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Yearly Archives: 2020

  • Matthew Ma talks about real estate investing from a legal perspective with partner Jeff Love.  Watch here.  For more information contact: Jeffrey B. Love, Esq. email: Jeff Love is a partner with the firm. His practice encompasses all facets of real estate transactions, including drafting and negotiating purchase, sale, syndication, and financing transactions in connection with commercial, industrial, and residential assets. He also regularly drafts and negotiates office, retail, and industrial leases for regional landlords and tenants throughout the West Coast. Mr. Love has extensive experience drafting, negotiating, and reviewing real estate loan documents, including originations, modifications, note purchase agreements and […]

  •   November 2020 Despite being a single sentence, Business and Professions Code § 16600 establishes substantial rights for employees to freely work in the profession of their choosing.  Section 16600 says in its entirety: “Except as provided in this chapter, every contract by which anyone is restrained from engaging in a lawful profession, trade, or business of any kind is to that extent void.”  Section 16600 makes most non-compete agreement unenforceable in California. Understandably, section 16600 frustrates employers who have spent time and expense training employees only to see those employees freely leave to work for the competition. While employers […]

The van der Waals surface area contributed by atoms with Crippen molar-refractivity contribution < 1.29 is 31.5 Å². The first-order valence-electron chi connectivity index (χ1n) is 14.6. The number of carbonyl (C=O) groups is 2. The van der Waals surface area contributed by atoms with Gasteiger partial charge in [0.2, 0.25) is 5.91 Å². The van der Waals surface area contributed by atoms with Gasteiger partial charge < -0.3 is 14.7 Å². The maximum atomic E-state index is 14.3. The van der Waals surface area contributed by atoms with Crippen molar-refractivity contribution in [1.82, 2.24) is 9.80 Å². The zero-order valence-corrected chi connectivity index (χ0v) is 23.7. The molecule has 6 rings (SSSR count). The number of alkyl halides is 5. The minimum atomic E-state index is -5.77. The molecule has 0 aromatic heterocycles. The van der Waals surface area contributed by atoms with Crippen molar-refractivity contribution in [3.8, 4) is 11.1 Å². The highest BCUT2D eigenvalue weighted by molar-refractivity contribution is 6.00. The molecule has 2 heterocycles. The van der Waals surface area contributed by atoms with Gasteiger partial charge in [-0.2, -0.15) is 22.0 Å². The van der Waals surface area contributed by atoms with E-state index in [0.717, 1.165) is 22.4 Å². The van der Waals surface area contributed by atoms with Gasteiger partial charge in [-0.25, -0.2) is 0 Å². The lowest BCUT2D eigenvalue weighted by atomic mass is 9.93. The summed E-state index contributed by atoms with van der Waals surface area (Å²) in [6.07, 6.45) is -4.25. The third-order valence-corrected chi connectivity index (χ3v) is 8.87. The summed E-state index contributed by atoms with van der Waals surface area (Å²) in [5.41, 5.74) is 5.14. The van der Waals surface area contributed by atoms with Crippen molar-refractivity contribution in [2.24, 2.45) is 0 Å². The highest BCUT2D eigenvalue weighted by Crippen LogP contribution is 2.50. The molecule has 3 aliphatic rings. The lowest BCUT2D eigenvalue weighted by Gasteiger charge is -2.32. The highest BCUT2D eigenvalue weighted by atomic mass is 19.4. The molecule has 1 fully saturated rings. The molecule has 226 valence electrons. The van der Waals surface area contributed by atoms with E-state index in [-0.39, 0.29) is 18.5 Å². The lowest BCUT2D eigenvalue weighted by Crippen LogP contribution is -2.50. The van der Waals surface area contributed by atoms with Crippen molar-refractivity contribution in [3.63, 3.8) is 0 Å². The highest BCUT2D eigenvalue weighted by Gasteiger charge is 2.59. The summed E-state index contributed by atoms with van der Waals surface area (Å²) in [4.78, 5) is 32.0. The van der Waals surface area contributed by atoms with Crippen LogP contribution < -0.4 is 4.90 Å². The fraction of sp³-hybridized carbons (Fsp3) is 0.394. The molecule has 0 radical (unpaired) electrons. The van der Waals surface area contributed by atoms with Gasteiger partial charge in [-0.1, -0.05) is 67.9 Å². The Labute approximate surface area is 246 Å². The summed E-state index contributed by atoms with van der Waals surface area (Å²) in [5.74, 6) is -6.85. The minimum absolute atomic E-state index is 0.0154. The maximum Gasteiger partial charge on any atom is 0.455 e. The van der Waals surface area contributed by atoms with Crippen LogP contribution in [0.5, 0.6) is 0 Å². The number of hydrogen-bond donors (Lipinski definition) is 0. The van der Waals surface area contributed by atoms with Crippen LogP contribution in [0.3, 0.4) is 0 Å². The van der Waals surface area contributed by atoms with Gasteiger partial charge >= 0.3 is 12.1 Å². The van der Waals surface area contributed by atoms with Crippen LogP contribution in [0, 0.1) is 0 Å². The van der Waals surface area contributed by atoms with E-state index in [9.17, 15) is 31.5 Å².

• November 2020 For many businesses, a commission-based workforce seems like a win-win arrangement.  Employees do not have a cap on how much they can earn while employers get the benefit of a motivated workforce and no guaranteed salaries for underperforming employees. Semprini v. Wedbush Securities, Inc. No. G057740 2020 Cal.App. LEXIS 1061, is a cautionary tale that commission only employees are not exempt from overtime. In Semprini, two financial advisors brought a class action claim against Wedbush Securities, Inc. (“Wedbush”) for unpaid overtime. At trial, the trial court determined that the financial advisors were properly classified as exempt employees and, […]

  •   November 2020 Several new employment laws are going into effect in California on January 1, 2021. These new laws expand coverage of the California Family Rights Act (“CFRA”) and establish employer obligations in response to COVID-19 outbreaks.  SB 1383 Expands Coverage of the CFRA SB 1383 is an expansion of the CFRA. The most sweeping change to the CFRA in SB 1383 is the expansion to small businesses. The CFRA currently guarantees unpaid leave to employees if the employer has 50 or more employees within a 75-mile radius. SB 1383 will guarantee leave to employees if the employer has […]